Design a Showy Flowerbed with These 5 Easy-Care Perennials
Costa Farms gardening expert, Justin Hancock shares valuable design tips for selecting and planting perennials and ideal companion plants. Because they come back year after year, require little watering, are long-blooming, and offer a variety of textures, shapes and colors, Hancock says perennials are the backbone of any beautiful garden. He suggests starting with these five beautiful, easy-care perennials to instantly transform any garden.
Have a shady backyard? That doesn’t mean you can’t have a colorful garden! Hostas come in an almost limitless selection of sizes, shapes and colors. In fact, there are so many hosta varieties to choose from that it’s possible to create an entire garden with just this one type of plant. Hostas also show off gorgeous flower spikes in pink, lavender or white, and some even have a sweet fragrance.
Shade-Loving | Zone: 3-10| Bloom Time: Mid to late summer
Companion Plant: Astilbe
Astilbe's greatest attribute is how it will provide contrast in the leaf structure when paired with hostas. Astilbe has a lacy leaf that plays well with the coarse bold hosta leaf.
Try to mix different varieties of hostas together. The transitions between large, medium, and small varieties provide an intriguing and subtle play of color and texture. A mix of hostas allows you to stay within the same theme for your garden, yet is more impactful than just a bed full of the same color and variety.
Second on Hancock’s list is rudbeckia, also known as Black-eyed Susan. It develops wave after wave of cheerful daisy-like blooms from early summer to fall. Most varieties grow around 2 feet tall and are great cut for bouquets. Because rudbeckias are native to the central and eastern parts of the United States, they are also naturally drought and insect resistant.
Sun-Loving |Zone: 3-10| Bloom Time: Late summer to fall
Companion Plant: AsterRudbeckia gives a brilliant gold and aster comes in stunning shades of blue and purple. You can’t go wrong combining gold with blue or purple. Plus, aster is fantastic for attracting butterflies.
Design Tip:The loose and informal look of rudbeckia makes an ideal plant for cottage style gardens. If you don’t want the loose and informal look, then do a mass planting of rudbeckia. The eye will be paying more attention to the bold color and won’t notice the habit as much.
With a long bloom time and generally trouble-free nature, coreopsis is an easy-to-grow perennial. It stands up to a little neglect when it comes to water and fertilizer, making it extremely low maintenance. A native prairie plant, this bright sunny-yellow flower is hard to miss even on a dreary day. Most coreopsis grow about 18 inches tall and produce single or double flowers.
Sun-Loving |Zone: 4-9 |Bloom Time: early to late summer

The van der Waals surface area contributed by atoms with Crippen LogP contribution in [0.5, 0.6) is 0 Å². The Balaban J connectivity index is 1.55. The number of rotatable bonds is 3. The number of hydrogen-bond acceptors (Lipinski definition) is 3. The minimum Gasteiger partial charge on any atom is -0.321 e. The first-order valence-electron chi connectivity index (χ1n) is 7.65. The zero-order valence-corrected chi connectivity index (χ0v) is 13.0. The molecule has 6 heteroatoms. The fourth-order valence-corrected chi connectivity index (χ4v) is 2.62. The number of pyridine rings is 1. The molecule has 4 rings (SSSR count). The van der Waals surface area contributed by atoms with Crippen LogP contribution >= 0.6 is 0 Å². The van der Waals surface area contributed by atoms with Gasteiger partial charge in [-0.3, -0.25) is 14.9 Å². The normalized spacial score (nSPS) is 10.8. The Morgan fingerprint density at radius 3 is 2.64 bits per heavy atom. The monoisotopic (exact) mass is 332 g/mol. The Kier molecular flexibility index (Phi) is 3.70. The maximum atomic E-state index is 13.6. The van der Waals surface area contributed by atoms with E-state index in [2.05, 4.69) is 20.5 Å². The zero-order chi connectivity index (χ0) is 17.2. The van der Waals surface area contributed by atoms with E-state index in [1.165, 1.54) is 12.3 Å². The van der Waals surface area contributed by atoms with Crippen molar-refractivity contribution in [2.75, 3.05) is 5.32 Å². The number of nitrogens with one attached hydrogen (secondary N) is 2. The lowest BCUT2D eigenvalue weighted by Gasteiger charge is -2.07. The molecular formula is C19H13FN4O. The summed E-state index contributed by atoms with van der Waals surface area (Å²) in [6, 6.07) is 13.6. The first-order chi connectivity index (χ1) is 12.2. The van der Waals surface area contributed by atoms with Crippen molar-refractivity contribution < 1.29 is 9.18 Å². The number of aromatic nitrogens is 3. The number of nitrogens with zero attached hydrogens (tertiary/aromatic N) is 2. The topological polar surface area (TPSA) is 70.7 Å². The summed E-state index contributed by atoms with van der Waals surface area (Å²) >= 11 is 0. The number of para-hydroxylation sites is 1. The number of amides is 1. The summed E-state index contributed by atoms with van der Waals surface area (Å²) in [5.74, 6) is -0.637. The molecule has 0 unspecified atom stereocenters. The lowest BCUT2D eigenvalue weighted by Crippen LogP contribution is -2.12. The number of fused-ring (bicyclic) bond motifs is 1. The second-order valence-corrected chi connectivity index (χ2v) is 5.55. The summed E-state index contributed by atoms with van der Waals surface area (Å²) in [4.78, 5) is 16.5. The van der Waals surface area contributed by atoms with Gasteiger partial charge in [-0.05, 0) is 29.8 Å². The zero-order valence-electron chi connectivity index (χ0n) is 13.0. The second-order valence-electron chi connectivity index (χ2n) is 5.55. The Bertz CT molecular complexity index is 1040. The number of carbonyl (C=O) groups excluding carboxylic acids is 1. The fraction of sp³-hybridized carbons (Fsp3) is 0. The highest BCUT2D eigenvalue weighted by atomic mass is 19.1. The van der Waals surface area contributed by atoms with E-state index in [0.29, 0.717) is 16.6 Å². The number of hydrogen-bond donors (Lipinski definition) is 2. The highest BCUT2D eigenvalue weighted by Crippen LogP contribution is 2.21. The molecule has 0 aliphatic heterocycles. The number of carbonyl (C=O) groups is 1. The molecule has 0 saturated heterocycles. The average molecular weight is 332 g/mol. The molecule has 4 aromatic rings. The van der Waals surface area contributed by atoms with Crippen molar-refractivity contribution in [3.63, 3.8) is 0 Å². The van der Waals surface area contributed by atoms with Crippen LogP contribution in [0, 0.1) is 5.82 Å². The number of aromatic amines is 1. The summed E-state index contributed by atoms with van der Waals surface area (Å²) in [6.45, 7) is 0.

Companion Plant: Salvia
Salvia has an upright, spikey texture and coreopsis is more nicely mounded which creates great interplay in the form. Plus, both are butterfly magnets.
Because coreopsis is relatively low, it is fun to use at a border as an edging plant.
Sedums with Nectar-Rich Blooms
Another easy-care perennial is sedum. Hancock describes them as the “workhorses of perennials.” Almost impervious to heat, drought, and disease, sedums get bigger and better each year. Most sedums bloom in late summer and fall, but the lush greenery looks healthy all season long. Their nectar-rich blooms are a favorite with butterflies, bees and other pollinators.
Sun-Loving |Zone: 4-9 |Bloom Time: Mid-summer
Companion Plant: Thyme
Another sun-loving ground cover, Thyme has fine, pretty leaves which contrast nicely with the bolder, fleshier leaf of sedum. Both are great for creating a carpet of color.
Sedums perform well in rock gardens and are ideal for softening hot, dry spaces. For a great effect, plant creeping varieties in rock walls where they can cascade down.
Coneflower, also called Echinacea, is a favorite with the butterflies. Choose from double-and triple-flowering varieties and colors that include white, raspberry, orange and yellow. Echinacea generally grow 3 feet tall and bloom from early summer through fall. They also make excellent cut flowers.
Sun-Loving |Zone: 3-8 |Bloom Time: Midsummer thru late summer
Companion Plant: Russian Sage
Also heat and drought tolerant, Russian sage’s silvery foliage make a nice backdrop to pink and purple blooms. Because it is a late summer/fall bloomer, you can extend the season of your flowerbed by enjoying two shows of color as the coneflower and the Russian sage will bloom one after the other.
Because coneflower does not have the prettiest foliage, combine it with bulkier plants to help hide the leaves so the flowers rise up.
For more perennial choices, visit www.costafarms.com or your local garden home store.